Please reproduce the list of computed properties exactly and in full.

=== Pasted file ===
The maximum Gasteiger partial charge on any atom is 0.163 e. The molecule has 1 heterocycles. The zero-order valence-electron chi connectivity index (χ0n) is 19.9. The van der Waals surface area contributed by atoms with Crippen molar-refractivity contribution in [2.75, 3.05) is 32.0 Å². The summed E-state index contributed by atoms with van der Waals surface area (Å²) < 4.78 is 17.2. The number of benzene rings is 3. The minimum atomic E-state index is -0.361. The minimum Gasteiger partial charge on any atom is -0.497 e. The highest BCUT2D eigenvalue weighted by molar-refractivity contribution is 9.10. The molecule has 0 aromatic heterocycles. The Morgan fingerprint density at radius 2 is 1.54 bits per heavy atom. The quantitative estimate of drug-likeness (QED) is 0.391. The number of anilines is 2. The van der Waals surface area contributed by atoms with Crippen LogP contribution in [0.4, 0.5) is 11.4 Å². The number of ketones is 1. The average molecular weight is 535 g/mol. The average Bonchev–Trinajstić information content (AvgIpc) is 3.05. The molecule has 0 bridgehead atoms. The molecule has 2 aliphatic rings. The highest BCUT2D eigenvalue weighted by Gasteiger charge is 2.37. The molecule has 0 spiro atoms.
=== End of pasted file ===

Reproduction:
The maximum Gasteiger partial charge on any atom is 0.163 e. The molecule has 1 heterocycles. The zero-order valence-electron chi connectivity index (χ0n) is 19.9. The van der Waals surface area contributed by atoms with Crippen molar-refractivity contribution in [2.75, 3.05) is 32.0 Å². The summed E-state index contributed by atoms with van der Waals surface area (Å²) < 4.78 is 17.2. The number of benzene rings is 3. The minimum atomic E-state index is -0.361. The minimum Gasteiger partial charge on any atom is -0.497 e. The highest BCUT2D eigenvalue weighted by molar-refractivity contribution is 9.10. The molecule has 0 aromatic heterocycles. The Morgan fingerprint density at radius 2 is 1.54 bits per heavy atom. The quantitative estimate of drug-likeness (QED) is 0.391. The number of anilines is 2. The van der Waals surface area contributed by atoms with Crippen LogP contribution in [0.4, 0.5) is 11.4 Å². The number of ketones is 1. The average molecular weight is 535 g/mol. The average Bonchev–Trinajstić information content (AvgIpc) is 3.05. The molecule has 0 bridgehead atoms. The molecule has 2 aliphatic rings. The highest BCUT2D eigenvalue weighted by Gasteiger charge is 2.37. The molecule has 0 spiro atoms.